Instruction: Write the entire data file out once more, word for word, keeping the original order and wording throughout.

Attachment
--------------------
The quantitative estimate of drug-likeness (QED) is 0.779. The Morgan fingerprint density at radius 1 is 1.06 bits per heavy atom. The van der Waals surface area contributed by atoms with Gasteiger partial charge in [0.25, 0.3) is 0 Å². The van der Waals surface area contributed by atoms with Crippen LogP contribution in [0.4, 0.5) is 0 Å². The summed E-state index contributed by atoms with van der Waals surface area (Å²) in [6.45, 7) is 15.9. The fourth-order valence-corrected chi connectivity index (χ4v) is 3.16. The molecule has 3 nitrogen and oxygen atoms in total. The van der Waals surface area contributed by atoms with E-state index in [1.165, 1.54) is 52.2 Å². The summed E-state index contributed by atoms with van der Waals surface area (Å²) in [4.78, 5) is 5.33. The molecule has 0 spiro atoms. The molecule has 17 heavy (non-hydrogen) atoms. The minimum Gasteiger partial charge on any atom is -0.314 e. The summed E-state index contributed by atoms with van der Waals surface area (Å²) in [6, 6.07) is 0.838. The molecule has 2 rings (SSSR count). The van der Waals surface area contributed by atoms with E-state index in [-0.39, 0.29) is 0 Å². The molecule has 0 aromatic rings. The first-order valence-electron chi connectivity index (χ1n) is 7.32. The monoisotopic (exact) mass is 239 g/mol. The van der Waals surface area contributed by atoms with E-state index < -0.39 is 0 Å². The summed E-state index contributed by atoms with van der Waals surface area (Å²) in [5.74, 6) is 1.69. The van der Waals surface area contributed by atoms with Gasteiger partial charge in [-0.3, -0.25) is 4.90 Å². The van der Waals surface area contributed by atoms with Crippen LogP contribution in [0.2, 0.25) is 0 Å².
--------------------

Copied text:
The quantitative estimate of drug-likeness (QED) is 0.779. The Morgan fingerprint density at radius 1 is 1.06 bits per heavy atom. The van der Waals surface area contributed by atoms with Gasteiger partial charge in [0.25, 0.3) is 0 Å². The van der Waals surface area contributed by atoms with Crippen LogP contribution in [0.4, 0.5) is 0 Å². The summed E-state index contributed by atoms with van der Waals surface area (Å²) in [6.45, 7) is 15.9. The fourth-order valence-corrected chi connectivity index (χ4v) is 3.16. The molecule has 3 nitrogen and oxygen atoms in total. The van der Waals surface area contributed by atoms with E-state index in [1.165, 1.54) is 52.2 Å². The summed E-state index contributed by atoms with van der Waals surface area (Å²) in [4.78, 5) is 5.33. The molecule has 0 spiro atoms. The molecule has 17 heavy (non-hydrogen) atoms. The minimum Gasteiger partial charge on any atom is -0.314 e. The summed E-state index contributed by atoms with van der Waals surface area (Å²) in [6, 6.07) is 0.838. The molecule has 2 rings (SSSR count). The van der Waals surface area contributed by atoms with E-state index in [-0.39, 0.29) is 0 Å². The molecule has 0 aromatic rings. The first-order valence-electron chi connectivity index (χ1n) is 7.32. The monoisotopic (exact) mass is 239 g/mol. The van der Waals surface area contributed by atoms with E-state index < -0.39 is 0 Å². The summed E-state index contributed by atoms with van der Waals surface area (Å²) in [5.74, 6) is 1.69. The van der Waals surface area contributed by atoms with Gasteiger partial charge in [-0.3, -0.25) is 4.90 Å². The van der Waals surface area contributed by atoms with Crippen LogP contribution in [0.2, 0.25) is 0 Å².